Identifying processes for RPA

‘What makes an office process an ideal candidate for RPA’ is a question which gets asked a lot by potential customers. And it is one which takes a combination of gut feel and rational assessment to answer as you will see.

Bugging Tasks?

Sometimes start with the task which ‘bugs’ you or your team. The obvious process candidates for RPA can sometime make the best, especially if your team or yourself do not like doing them. So, office processes which are boring, mundane, repetitive, and frustrating are worth putting on the list. All candidate processes will be rationally assessed later for their feasibility, benefits, and costs, so it is worth adding these to the list.

Human interface with a Software applications?

Consider tasks which involve employee interaction with a software application. A CRM system for instance, where a human is continually entering or looking stuff up might be ideal for automation, particularly if it also involves opening other applications to complete the tasks, say a spreadsheet or another software application to find information.

Are there tasks which are difficult to recruit into?

Clearly if you cannot find suitable candidates for repetitive and boring tasks, then it makes sense to explore automating them.

Furthermore, if the company is struggling to recruit into skilled positions elsewhere in the business, automating mundane activities can release these workers to be trained for these positions. In fact, this might be a win-win, with both employers filling vacant positions and employees working in more fulfilling positions with increased job satisfaction, and possibly a better rate of pay.

Admin activities stopping your Trained Staff?

Add office tasks that are taking trained staff away from front line activities. In other words, those actitivie which are taking up the most ‘Human Valuable Time’. For instance in our RPA in a Garage Case Study, a large Garage had trained mechanics who were entering the parts used on a vehicle repair into a software application. If your business has recruited skilled employees to do a specific job, the less time they do admin work the better, and it might be worth exploring if these office processes are candidates for automation. This is particularly relevant if those skills are hard to recruit.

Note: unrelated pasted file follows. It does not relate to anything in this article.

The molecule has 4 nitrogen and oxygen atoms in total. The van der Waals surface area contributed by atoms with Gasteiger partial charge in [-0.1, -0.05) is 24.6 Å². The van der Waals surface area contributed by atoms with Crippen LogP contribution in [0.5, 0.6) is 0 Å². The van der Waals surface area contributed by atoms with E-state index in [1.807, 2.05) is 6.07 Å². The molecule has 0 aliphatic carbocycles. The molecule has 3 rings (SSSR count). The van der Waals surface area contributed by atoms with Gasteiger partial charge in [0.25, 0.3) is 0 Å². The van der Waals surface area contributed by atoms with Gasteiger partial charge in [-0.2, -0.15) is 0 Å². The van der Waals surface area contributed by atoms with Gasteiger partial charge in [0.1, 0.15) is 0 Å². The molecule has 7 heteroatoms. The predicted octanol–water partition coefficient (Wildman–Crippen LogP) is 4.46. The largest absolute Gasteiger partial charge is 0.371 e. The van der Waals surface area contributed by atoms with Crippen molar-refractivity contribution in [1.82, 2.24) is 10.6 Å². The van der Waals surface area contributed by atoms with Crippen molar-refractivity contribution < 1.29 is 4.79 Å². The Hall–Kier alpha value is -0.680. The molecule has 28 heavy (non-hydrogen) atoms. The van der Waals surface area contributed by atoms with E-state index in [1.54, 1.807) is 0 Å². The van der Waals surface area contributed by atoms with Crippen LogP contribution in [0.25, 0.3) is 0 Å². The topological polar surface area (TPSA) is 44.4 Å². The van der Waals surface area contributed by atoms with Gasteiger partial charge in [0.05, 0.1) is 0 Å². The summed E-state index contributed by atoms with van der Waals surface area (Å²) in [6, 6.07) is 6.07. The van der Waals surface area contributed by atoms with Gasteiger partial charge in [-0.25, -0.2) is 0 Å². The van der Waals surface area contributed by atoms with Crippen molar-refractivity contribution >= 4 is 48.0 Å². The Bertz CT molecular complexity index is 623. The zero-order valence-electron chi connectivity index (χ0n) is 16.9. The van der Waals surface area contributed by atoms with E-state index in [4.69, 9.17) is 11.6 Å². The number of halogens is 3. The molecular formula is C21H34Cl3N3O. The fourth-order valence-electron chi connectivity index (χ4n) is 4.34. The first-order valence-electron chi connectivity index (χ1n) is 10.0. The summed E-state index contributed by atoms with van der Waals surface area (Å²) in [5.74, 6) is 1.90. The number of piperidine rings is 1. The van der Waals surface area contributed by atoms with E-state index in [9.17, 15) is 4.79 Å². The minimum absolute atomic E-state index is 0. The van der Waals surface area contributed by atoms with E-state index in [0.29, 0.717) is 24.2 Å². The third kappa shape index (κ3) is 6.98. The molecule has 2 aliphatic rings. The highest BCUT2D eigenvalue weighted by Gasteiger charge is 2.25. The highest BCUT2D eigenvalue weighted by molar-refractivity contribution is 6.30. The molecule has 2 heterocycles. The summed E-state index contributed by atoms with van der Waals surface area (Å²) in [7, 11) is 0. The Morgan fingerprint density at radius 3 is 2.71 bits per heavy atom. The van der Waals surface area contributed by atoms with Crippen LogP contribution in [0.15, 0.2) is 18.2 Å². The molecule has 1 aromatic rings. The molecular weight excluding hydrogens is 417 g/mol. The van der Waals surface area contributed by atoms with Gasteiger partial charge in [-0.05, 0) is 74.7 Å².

Tasks with repeated errors?

Are there tasks where repeated errors are occurring? One of the problems with repetitive and mundane processes is that, understandably, humans can lose concentration and make mistakes.

If there is an area where there are a lot of mistakes which cost time and energy to correct, or worse still customer dissatisfaction, then these processes would also make ideal candidates for automation (particularly if they also fall into the categories above).

Myth = It’s only worth automating ‘Full-Time’ processes

A combination of Robot processing speed and low initial development costs from RAAS (Robots-As-A-Service), means automating only a fraction of a human’s work can still cost less then a human employee. It is a myth that a process is only worth automating if it is a fulltime job for a human. At Autane, we have seen processes that only account for 15-25% of a humans role automated and provide a quick return. So do not discount adding tasks to the RPA candidate list that only take your employees’ a proportion of their time.

Visit our website’s ‘RPA Project: Cost and Payback Estimator’ and enter the details of one of your processes if you’re not sure it’ll make financial sense to automate the process.

Resistance to change?

An RPA project that might experience a high degree of resistance is not going to make a good candidate for a pilot project. Even if it is a quick payback, the success of any automation project to large extent relies on the backing of the workforce. These types of projects are probably left for later, when other RPA projects have been implemented and the workforce feel less insecure with their introduction.

Accordingly, these types of RPA opportunities fall into the ‘Consultation’ bracket. They need consultation with the workforce before introduction.

It’s better to choose a process to automate a project where the workforce are onboard with it’s automation, perhaps for some of the reasons above.